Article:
Sir James Anderson, 1st Baronet
Sir James Caleb Anderson, 1st Baronet (21 July 1782 – 4 April 1861), was an inventor.
James Anderson was the eldest son of John Anderson, the founder of Fermoy, by his second wife, Elizabeth, the only daughter of Mr. James Semple, of Waterford. He was created a baronet on 22 March 1813, of Fermoy in the County of Cork, for the great public services rendered to Ireland by his father. Sir James was a celebrated experimentalist in steam-coaching, and took out various patents for his inventions. He lodged specifications in 1831 for "improvements in machinery for propelling vessels on water", in 1837 for "improvements in locomotive engines", and in 1846 for "certain improvements in obtaining motive power, and in applying it to propel carriages and vessels, and to the driving of machinery". He died in London 4 April 1861.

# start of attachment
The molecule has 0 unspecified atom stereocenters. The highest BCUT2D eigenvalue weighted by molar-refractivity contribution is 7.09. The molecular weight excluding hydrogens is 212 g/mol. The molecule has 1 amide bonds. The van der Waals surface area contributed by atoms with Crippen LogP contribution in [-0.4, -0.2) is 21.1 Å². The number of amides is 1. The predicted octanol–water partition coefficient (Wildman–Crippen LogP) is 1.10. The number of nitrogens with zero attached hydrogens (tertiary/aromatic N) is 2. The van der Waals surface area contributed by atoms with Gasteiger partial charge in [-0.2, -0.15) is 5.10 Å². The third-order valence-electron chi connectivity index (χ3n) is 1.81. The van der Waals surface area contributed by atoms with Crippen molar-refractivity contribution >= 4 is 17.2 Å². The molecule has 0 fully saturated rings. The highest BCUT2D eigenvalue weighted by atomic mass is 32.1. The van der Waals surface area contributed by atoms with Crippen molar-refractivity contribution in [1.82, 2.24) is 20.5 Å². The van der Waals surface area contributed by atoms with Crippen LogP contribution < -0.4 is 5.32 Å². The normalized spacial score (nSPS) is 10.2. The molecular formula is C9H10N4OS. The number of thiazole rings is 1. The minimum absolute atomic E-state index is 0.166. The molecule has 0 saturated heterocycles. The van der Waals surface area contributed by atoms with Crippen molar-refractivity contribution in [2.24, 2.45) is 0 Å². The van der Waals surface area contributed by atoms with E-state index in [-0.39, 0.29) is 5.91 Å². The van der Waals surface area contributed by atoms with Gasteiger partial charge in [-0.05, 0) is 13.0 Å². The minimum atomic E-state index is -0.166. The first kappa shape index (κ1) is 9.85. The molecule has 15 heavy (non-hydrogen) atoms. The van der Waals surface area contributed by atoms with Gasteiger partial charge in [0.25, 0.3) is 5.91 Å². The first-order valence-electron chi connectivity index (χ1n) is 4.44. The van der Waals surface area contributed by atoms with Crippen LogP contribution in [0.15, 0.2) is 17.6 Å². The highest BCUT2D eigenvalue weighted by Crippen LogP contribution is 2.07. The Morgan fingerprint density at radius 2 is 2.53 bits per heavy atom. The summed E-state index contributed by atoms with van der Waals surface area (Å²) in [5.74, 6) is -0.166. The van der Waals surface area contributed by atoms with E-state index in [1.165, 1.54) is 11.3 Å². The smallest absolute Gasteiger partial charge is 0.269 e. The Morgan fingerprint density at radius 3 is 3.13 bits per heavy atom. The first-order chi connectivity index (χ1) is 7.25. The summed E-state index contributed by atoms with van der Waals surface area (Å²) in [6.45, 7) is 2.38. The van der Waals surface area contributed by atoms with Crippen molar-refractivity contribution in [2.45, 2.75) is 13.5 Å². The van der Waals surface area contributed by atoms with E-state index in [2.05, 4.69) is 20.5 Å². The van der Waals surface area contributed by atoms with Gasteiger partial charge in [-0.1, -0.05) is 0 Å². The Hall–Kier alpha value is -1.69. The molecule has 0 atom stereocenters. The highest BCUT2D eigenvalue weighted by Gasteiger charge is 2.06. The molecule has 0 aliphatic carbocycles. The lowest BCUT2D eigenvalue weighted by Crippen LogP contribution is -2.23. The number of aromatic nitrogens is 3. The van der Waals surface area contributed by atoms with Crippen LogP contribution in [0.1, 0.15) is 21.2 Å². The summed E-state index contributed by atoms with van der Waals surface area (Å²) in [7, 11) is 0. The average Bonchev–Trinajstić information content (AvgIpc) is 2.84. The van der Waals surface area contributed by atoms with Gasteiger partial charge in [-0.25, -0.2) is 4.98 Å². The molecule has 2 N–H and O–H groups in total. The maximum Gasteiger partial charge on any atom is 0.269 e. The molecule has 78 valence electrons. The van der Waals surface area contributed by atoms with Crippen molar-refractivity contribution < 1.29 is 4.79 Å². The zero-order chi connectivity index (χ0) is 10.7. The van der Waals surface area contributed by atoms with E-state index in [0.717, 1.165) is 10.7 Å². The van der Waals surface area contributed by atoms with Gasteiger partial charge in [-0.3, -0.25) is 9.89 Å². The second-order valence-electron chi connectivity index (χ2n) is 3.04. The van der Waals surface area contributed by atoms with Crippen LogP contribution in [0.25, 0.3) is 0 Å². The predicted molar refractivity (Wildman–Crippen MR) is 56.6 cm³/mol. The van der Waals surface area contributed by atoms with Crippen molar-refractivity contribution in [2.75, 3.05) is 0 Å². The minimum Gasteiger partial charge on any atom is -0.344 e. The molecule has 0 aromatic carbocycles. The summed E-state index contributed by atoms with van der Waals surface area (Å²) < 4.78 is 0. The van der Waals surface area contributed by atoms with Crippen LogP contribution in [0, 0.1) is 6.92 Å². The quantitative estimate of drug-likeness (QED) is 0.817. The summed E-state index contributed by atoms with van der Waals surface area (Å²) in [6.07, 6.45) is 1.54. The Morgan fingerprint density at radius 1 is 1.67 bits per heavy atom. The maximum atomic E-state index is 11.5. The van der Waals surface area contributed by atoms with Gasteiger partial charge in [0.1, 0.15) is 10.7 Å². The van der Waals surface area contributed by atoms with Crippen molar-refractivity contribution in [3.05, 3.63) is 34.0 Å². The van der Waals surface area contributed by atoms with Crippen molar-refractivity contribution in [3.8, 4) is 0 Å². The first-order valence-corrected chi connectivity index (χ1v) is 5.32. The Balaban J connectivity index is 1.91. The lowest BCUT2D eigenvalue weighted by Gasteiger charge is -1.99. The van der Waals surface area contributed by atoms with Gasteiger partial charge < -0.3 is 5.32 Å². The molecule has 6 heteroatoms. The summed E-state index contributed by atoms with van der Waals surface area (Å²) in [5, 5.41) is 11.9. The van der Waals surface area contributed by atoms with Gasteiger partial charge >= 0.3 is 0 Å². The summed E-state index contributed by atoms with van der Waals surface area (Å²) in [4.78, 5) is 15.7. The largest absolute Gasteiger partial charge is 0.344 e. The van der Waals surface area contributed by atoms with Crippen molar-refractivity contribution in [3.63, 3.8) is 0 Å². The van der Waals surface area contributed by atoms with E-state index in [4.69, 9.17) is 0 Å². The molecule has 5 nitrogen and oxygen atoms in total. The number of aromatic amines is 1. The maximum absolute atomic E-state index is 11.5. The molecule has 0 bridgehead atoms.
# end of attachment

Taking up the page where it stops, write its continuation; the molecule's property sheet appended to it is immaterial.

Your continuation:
By his marriage, in 1815, with Caroline, fourth daughter of Mr. Robert Shaw, of Dublin, he had two sons (both of whom died unmarried) and six daughters. As he left no male issue, the baronetcy became extinct.
- This article incorporates text from a publication now in the public domain: Cooper, Thompson (1885). "Anderson, James Caleb". In Stephen, Leslie. Dictionary of National Biography. 1. London: Smith, Elder & Co. p. 382. the entry cites:
- Patents, 6147, 7407, 11273;
- Notes and Queries, 3rd series, vii. 153;
- Gent. Mag. ccx. 588.
|Baronetage of the United Kingdom|
1813 – 1861
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